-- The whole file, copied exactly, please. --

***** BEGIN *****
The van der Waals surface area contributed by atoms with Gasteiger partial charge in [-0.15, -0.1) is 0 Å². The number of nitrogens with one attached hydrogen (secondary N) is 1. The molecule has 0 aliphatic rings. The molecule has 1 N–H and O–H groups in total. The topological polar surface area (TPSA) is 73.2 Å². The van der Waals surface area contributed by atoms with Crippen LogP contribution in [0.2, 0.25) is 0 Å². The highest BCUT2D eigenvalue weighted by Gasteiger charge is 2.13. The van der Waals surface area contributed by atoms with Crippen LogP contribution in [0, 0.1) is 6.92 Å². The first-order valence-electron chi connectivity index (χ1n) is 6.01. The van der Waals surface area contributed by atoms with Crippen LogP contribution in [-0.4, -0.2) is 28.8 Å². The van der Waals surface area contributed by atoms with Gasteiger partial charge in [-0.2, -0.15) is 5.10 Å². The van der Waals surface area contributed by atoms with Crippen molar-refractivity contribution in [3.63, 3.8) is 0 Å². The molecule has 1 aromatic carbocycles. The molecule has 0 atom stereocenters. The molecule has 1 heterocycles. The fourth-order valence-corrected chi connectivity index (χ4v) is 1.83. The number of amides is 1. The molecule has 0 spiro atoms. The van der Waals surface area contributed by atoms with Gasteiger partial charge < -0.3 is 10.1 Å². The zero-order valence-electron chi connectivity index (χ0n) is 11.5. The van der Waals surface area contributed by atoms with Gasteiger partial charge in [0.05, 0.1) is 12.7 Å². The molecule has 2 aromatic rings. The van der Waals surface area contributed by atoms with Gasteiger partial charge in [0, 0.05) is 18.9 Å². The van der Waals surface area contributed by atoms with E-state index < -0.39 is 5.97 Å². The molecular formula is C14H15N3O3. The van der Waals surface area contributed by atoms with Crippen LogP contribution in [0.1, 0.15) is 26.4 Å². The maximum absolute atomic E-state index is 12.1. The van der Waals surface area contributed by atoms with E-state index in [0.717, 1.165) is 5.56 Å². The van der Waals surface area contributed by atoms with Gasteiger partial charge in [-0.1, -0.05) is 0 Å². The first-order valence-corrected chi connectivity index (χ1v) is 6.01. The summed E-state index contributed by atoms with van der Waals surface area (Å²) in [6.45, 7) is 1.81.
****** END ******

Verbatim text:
The van der Waals surface area contributed by atoms with Gasteiger partial charge in [-0.15, -0.1) is 0 Å². The number of nitrogens with one attached hydrogen (secondary N) is 1. The molecule has 0 aliphatic rings. The molecule has 1 N–H and O–H groups in total. The topological polar surface area (TPSA) is 73.2 Å². The van der Waals surface area contributed by atoms with Crippen LogP contribution in [0.2, 0.25) is 0 Å². The highest BCUT2D eigenvalue weighted by Gasteiger charge is 2.13. The van der Waals surface area contributed by atoms with Crippen LogP contribution in [0, 0.1) is 6.92 Å². The first-order valence-electron chi connectivity index (χ1n) is 6.01. The van der Waals surface area contributed by atoms with Crippen LogP contribution in [-0.4, -0.2) is 28.8 Å². The van der Waals surface area contributed by atoms with Gasteiger partial charge in [-0.2, -0.15) is 5.10 Å². The van der Waals surface area contributed by atoms with Crippen molar-refractivity contribution in [3.63, 3.8) is 0 Å². The molecule has 1 aromatic carbocycles. The molecule has 0 atom stereocenters. The molecule has 1 heterocycles. The fourth-order valence-corrected chi connectivity index (χ4v) is 1.83. The number of amides is 1. The molecule has 0 spiro atoms. The van der Waals surface area contributed by atoms with Gasteiger partial charge < -0.3 is 10.1 Å². The zero-order valence-electron chi connectivity index (χ0n) is 11.5. The van der Waals surface area contributed by atoms with Gasteiger partial charge in [0.05, 0.1) is 12.7 Å². The molecule has 2 aromatic rings. The van der Waals surface area contributed by atoms with Gasteiger partial charge in [0, 0.05) is 18.9 Å². The van der Waals surface area contributed by atoms with E-state index < -0.39 is 5.97 Å². The molecular formula is C14H15N3O3. The van der Waals surface area contributed by atoms with Crippen LogP contribution in [0.1, 0.15) is 26.4 Å². The maximum absolute atomic E-state index is 12.1. The van der Waals surface area contributed by atoms with E-state index in [0.717, 1.165) is 5.56 Å². The van der Waals surface area contributed by atoms with Gasteiger partial charge in [-0.1, -0.05) is 0 Å². The first-order valence-corrected chi connectivity index (χ1v) is 6.01. The summed E-state index contributed by atoms with van der Waals surface area (Å²) in [6.45, 7) is 1.81.